(This is a repost from my personal blog …)
Yesterday was a particularly great day for me—at first.
We still had friends over from a sleepover and the crafts, creative play, and laughs were rolling right along. My husband, Fred, and I were communicating well, working as a team, and enjoying each other. I was greatly edified by my time in the Word and prayer. And I was enjoying meeting all sorts of new people due to The Gospel Coalition’s generous retweet of our family’s $100 in peacemaking resources giveaway.
Ahhhh … grace, the gospel, unity in relationships. Hooray!
But then. Then I received a call from a dear friend in my church who was facing a particularly painful and difficult conflict in our church. She had left a voicemail and since I was in such a promoting-of-peacemaking place, my first instinct was to, of course, ignore the call and not deal with it.
Nice, eh? Can you say peace-faking on the ol’ Slippery Slope of Conflict? That was me. But thankfully, God pressed into my heart and crushed my bones as in the day of summer (Psalm 32:3-4). I repented of my selfishness and called my friend.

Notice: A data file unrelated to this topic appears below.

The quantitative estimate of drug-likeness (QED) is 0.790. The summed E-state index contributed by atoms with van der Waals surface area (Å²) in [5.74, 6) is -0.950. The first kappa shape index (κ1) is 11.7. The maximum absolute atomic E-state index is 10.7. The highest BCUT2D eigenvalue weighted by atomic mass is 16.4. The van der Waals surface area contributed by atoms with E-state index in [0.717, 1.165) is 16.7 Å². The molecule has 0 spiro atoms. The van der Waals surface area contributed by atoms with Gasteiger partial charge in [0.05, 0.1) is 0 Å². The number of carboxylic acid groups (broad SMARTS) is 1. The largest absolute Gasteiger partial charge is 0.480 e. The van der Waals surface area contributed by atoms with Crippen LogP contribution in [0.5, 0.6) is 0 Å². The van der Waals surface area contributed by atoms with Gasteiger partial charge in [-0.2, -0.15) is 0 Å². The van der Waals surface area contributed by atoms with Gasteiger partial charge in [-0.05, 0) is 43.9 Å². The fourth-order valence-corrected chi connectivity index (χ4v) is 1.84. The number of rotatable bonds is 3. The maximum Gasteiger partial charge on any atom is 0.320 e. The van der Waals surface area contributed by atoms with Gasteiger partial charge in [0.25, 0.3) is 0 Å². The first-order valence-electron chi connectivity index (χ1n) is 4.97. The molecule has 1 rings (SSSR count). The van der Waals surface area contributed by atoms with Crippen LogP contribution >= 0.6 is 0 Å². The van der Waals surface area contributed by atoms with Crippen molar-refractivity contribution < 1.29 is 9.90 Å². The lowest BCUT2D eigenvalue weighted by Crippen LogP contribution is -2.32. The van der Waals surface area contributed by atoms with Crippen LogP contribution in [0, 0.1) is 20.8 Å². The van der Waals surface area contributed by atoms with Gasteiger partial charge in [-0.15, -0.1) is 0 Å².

It was a hard call, but a good one. By the end we were both rejoicing in all that God has done for us through the finished work of Christ. Our friendship had deepened. And we had a plan for how she was going to address this difficult relationship:
- Pray and praise
- Remember the gospel
- Never gossip; always think about that which is good, true, noble, lovely, excellent, praiseworthy
- Do good (to those who hate her), bless (those who curse her), love (even her enemy)
- Reach out for help to her elder and our church’s peacemaking team
- Pray some more
I’m so glad that God gave me the grace to repent, make the call, and serve. What a privilege it is to play even a tiny role in promoting “the unity of the saints through the bond of peace” (Ephesians 4:1-3).
For the glory of the Lamb,
One thing I reviewed before I made the call was my absolute favorite CCEF article: Helping “Difficult” People in Your Church. I wish I could staple that thing to my forehead until I have internalized all of its wisdom.